Ron Haynes and his daughter, Jessie, have built a business from smiling faces. They don't snap yearbook photos or transform dentist gloves into balloon animals. Instead, they helm teeth-whitening shops that brighten smiles in 20 minutes. Since 2005, they have brightened over 50,000 smiles annually across five states. The locations in North Carolina offer either convenience at their South Park Mall kiosk or privacy at their office locations. Armed with Beaming White, a special light activated gel teeth-whitening system that pairs a peroxide-based gel with a UV-free LED light, their team of technicians helps clients brighten their choppers with an applicator pen. An applicator pen exposes the teeth so the gel and light reach every inch of enamel. Once the light unites with the gel, coffee, tea, and grass stains begin to vanish. Teeth continue to lighten after the treatment, achieving a color that's 3-7 shades whiter over the course of 24 hours. With proper care, results can last up to 12 months, or roughly the time it takes to adapt the phonebook into a comedic opera.
Everyone knows there's no place like home. Which is why the owners of Steel City Pizza Company decided to bring their hometown down South with a menu of Pittsburgh-inspired eats. They fly in hoagie rolls from Cellone's Bakery—an official partner of the Pittsburgh Penguins and Pirates—to ensconce their submarine sandwiches. They have staffers roll out house-crafted pizza dough to the particular thickness they recall from their childhood memories. And they make sure their extensive selection of craft beers includes bottles and drafts from Pittsburgh's own Iron City brewery. But the eatery's Pittsburgh theme isn't its only draw; creative recipes and quality ingredients back each item on the menu. Cooks craft both pizza sauce and sweet, bubbly sodas in-house, and carefully sprinkle crusts with quality Grande cheese from Wisconsin. They also concoct original dishes such as Weggies, oven-baked sandwiches in which slices of bread, like the wheels on most pizza delivery trucks, are replaced with disks of crusty baked dough.
Dessert refuses to be an afterthought at Ye Ole Fashioned Ice Cream & Sandwich Cafe. More than 30 ice-cream flavors—repeatedly lauded by the Charleston City Paper and Moultrie News—pile atop cones or blend into milk shakes, and classic banana splits make mouths water with their pecans and cherries. The café’s scoops of amaretto cherry or java chunk are generous, living up to the vision of Rod Lapin, who opened the first Ye Ole Fashioned in 1972 with the idea of making customers’ jaws drop at the size of his portions.
Today, at more than half a dozen locations, including one helmed by his daughter Becki and her husband, that hasn’t changed. Ten strips of bacon layer the café’s signature BLTs; chili-laden, all-beef hot dogs weigh down their buns; and the plates are required to start lifting weights regularly before they’re allowed to carry double-decker sandwiches or burgers.
Armed with just a single, generations-old cookie recipe, Great American Cookies opened its first store in 1977, and the rest is history. Today, the franchise boasts locations in malls across the country and nabbed a coveted spot on Entrepreneur magazine?s 2012 list of Top 500 Franchises in the baked-goods category. The shop?s reputation grew, and so did its menu as chefs churned out a mouthwatering roster of gourmet-cookie recipes, each created and carefully tested in Atlanta. The tempting options now include snickerdoodle, peanut butter with M&M?s, and chewy pecan supreme, as well as freshly baked fudge and cheesecake brownies and cookie sandwiches stuffed with frosting. The real showstoppers, however, are the giant chocolate-chip cookie cakes, which can be customized with sweet, celebratory messages or shopping lists penned in colorful icing.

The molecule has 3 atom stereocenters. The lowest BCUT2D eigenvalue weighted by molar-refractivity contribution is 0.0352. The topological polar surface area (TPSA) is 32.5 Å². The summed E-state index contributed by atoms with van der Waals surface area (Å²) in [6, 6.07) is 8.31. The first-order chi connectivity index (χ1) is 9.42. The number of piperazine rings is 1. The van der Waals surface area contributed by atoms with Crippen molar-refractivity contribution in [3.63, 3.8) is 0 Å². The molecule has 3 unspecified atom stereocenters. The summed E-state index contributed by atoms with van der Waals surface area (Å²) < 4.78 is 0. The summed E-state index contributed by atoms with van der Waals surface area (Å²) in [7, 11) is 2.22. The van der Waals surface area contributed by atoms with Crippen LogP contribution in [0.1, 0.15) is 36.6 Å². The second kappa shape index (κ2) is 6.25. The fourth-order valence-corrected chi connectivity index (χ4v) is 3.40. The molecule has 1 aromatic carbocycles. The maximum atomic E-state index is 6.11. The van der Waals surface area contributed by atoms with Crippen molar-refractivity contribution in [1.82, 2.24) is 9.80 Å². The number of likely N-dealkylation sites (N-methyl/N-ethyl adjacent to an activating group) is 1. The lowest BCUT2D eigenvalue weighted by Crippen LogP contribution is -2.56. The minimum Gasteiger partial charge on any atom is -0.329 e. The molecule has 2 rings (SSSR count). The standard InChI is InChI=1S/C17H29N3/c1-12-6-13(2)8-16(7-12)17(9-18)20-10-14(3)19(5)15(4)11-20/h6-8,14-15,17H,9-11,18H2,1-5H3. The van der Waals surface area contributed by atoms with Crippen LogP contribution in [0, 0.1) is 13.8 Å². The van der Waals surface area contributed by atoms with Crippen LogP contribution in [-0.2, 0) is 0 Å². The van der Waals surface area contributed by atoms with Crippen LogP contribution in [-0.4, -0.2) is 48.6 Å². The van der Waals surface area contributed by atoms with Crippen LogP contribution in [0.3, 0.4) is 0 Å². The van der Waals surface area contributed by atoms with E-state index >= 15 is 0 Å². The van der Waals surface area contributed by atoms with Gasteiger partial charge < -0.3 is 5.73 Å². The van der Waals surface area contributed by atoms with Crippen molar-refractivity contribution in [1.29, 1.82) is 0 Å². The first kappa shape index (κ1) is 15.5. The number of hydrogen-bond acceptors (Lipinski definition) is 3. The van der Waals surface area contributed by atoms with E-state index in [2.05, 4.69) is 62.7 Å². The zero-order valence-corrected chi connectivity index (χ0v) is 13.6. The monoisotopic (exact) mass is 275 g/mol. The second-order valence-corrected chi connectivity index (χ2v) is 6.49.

North Charleston runs in the blood of Cork Neighborhood Bistro?s proprietor, Tradd Ashley Gibbs, whose South Carolina roots stretch back for generations. As the seasons change, so do the dishes and the ingredients that go into his menu of southern-style comfort fare and seafood. Executive Chef Heather Edwards mixes up hearty pots of shrimp and grits with smoked sausage and tasso gravy and uses seasonal veggies to adorn dishes with all the flair of a peacock wearing a tropical fruit hat.
Feed starving eye sockets with visions of North Towne's talented chefs grilling away in the open kitchen, or let the fire come to you with kasseri cheese flamed at your table and served with pita wedges ($7.95). Greek spices and lemon sauce perfume broiling sea scallops and tire out tongues just in time for naps in accompanying beds of steak fries ($17.95). Purists can opt for skewers of lamb licked by the flames for North Towne's namesake grill ($17.95). Those with a taste for something less common can venture into an order of moussaka—baked layers of eggplant, seasoned beef, and creamy cheese sauce ($14.50). Other nosh options include crab, shrimp, roasted chicken, what your neighbor ordered, and steak entrees.